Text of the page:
Scientific research provides reasonable grounds to believe that medical tourism will become an essential element of the global economy during the 21st century and an export product of special significance in Poland.
Medical tourism is already considered a phenomenon of our times. Many researchers point not only to the huge potential but also to the substantial role medical tourism plays in local or regional economic development (Rab-Przybyłowicz, 2008; Białk-Wolf, 2010; Klich, 2012; Lubowiecki-Vikuk & Bosiacki, 2012; Rab-Przybyłowicz, 2012; Borek, 2013; Religioni & Religioni, 2015).
Foreign patients spent about $200 million in Poland in 2009 on medical tourism. That figure increased by 20 percent two years later. Not surprising, the government chose to include medical tourism in the “Strategy for Tourism Development in Poland in 2007-2013” and will consider the sector for expansion in the years to come (Lubowiecki-Vikuk, 2013).
Despite this reliance, medical tourism in Poland is still in its infancy and relationships are rather complex and multidirectional (Lubowiecki-Vikuk & Rab-Przybyłowicz, 2015). To create and standardize the market, a series of joint actions should be taken that go beyond purely marketing to include support from the administration and sectoral institutions, as well as multilateral co-operation without which further development of medical tourism will be more difficult.
Economists — rather than researchers in the humanities, earth sciences, medical and health sciences or physical culture – continue to study medical tourism. However, research since 2008 has been fragmented to include selected towns or regions in Poland and is by no means comprehensive.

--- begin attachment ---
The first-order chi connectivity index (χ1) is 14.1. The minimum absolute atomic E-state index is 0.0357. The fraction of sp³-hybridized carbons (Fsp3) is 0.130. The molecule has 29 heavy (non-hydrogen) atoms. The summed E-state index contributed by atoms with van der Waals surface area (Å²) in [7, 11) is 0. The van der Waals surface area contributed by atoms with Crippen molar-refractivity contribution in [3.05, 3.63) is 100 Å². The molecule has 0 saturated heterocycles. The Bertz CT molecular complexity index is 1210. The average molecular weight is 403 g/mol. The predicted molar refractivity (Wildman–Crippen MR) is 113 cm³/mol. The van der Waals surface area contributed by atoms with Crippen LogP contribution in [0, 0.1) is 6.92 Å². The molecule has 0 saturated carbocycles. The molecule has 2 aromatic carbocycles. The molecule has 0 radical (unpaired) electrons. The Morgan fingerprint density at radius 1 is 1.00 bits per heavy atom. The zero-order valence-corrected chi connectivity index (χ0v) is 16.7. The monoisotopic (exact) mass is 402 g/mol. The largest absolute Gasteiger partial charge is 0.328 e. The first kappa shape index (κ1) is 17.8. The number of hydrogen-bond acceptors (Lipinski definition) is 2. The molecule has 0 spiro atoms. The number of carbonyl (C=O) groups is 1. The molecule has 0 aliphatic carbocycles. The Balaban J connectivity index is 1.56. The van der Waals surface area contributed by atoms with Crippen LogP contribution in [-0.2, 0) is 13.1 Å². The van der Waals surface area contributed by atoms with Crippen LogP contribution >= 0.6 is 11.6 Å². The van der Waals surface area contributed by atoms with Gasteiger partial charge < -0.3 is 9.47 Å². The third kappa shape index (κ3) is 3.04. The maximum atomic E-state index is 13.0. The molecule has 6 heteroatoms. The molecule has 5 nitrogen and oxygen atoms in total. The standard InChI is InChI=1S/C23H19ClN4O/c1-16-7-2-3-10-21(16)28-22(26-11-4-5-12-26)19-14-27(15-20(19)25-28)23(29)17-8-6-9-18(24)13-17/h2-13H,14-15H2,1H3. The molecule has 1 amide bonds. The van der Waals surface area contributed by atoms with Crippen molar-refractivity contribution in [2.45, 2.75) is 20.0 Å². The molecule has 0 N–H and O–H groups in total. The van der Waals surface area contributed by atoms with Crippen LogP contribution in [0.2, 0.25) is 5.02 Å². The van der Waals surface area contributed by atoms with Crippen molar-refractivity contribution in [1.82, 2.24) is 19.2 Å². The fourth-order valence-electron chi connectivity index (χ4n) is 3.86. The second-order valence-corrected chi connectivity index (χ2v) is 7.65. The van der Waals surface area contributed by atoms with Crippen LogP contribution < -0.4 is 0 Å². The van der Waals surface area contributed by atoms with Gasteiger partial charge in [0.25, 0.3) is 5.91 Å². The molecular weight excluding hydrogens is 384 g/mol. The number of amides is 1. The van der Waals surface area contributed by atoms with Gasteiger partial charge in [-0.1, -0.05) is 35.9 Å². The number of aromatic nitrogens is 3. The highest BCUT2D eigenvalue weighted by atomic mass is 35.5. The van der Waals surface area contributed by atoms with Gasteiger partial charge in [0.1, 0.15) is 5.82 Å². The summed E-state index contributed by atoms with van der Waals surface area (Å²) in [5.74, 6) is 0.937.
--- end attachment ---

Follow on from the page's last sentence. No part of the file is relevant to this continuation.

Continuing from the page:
Merits of Research
This research is not without merits. In Poland, regional studies will help adjust supply and demand in modern medical tourism markets. Therefore, setting up cluster initiatives, or – specifically – network clusters are crucial for the sector’s development (Bobowski & Haberla, 2014; Lubowiecki-Vikuk & Rab-Przybyłowicz, 2015). The clusters synergize science, the business environment and administration representatives to consider as such (Puchnarewicz, 2008; Niezgoda & Kowalska, 2015).
The deeply rooted definition of health tourism is understood as any kind of journey made by patients beyond the place of residence for a day or longer to regenerate their physical or mental health, improve their beauty or undergo treatment or operations. Clinics advertise treatments via (Łęcka 2003) health resort tourism, spa & wellness tourism and medical tourism (Lubowiecki-Vikuk, 2012).
Using this approach, medical tourism is a conscious activity in which a traveller (a medical tourist) aims to receive healthcare services – in his/her own country or abroad – to maintain (or improve) their health condition and/or aesthetic appearance of their body, which is sometimes combined with relaxation, regeneration of physical and mental strengths, sightseeing and entertainment (Lubowiecki-Vikuk, 2010).
According to the Polish Institute for Medical Tourism Research and Development (IBiRTM), medical tourism should be equated with travelling from one’s place of residence — mainly beyond the borders of that country — to make use of medical services included in the tourist package offered in a given destination.
Medical tourism has specific functions that are educational, ethnic, cognitive, economic or political in nature and relate to issues concerning leisure and health as well as space shaping. Dysfunctions include controversial aspects of medical tourism.
The convoluted concept of medical tourism itself is a cause for numerous contradictions that raise questions about whether each foreign journey – including cross-border healthcare (Piotrowska et al.,2014) – and the use of any medical or peri-medical service should be considered medical tourism.
Additionally, medical tourism is broken down to include dental tourism, reproductive tourism, abortion tourism, specialist medical tourism (including surgical tourism, bariatric tourism and lipotourism), pharmaceutical tourism, euthanasia tourism, medical spa tourism, oncological tourism and transplant tourism (Lubowiecki-Vikuk, 2015).